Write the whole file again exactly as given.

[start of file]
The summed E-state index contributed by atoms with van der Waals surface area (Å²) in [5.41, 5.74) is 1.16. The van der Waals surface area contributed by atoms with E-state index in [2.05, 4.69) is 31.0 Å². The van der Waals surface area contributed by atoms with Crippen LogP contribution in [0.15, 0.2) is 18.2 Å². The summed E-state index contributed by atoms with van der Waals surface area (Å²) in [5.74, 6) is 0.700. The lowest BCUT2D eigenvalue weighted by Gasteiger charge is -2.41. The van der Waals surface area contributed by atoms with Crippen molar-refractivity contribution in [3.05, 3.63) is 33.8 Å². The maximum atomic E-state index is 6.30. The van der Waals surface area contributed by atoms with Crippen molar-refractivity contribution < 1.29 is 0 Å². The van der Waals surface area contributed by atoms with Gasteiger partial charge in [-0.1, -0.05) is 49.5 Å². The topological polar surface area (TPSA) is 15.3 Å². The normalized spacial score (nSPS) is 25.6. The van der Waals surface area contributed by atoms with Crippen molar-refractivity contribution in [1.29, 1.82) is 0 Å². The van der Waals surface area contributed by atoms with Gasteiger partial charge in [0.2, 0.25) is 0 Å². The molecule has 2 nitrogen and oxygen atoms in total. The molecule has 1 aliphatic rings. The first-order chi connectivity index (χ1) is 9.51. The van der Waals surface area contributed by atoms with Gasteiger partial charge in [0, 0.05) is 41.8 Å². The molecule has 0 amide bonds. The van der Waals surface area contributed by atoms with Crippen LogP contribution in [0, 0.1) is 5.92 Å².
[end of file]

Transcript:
The summed E-state index contributed by atoms with van der Waals surface area (Å²) in [5.41, 5.74) is 1.16. The van der Waals surface area contributed by atoms with E-state index in [2.05, 4.69) is 31.0 Å². The van der Waals surface area contributed by atoms with Crippen LogP contribution in [0.15, 0.2) is 18.2 Å². The summed E-state index contributed by atoms with van der Waals surface area (Å²) in [5.74, 6) is 0.700. The lowest BCUT2D eigenvalue weighted by Gasteiger charge is -2.41. The van der Waals surface area contributed by atoms with Crippen molar-refractivity contribution in [3.05, 3.63) is 33.8 Å². The maximum atomic E-state index is 6.30. The van der Waals surface area contributed by atoms with Crippen molar-refractivity contribution < 1.29 is 0 Å². The van der Waals surface area contributed by atoms with Gasteiger partial charge in [-0.1, -0.05) is 49.5 Å². The topological polar surface area (TPSA) is 15.3 Å². The normalized spacial score (nSPS) is 25.6. The van der Waals surface area contributed by atoms with Crippen molar-refractivity contribution in [1.29, 1.82) is 0 Å². The van der Waals surface area contributed by atoms with Gasteiger partial charge in [0.2, 0.25) is 0 Å². The molecule has 2 nitrogen and oxygen atoms in total. The molecule has 1 aliphatic rings. The first-order chi connectivity index (χ1) is 9.51. The van der Waals surface area contributed by atoms with Gasteiger partial charge in [0, 0.05) is 41.8 Å². The molecule has 0 amide bonds. The van der Waals surface area contributed by atoms with Crippen LogP contribution in [0, 0.1) is 5.92 Å².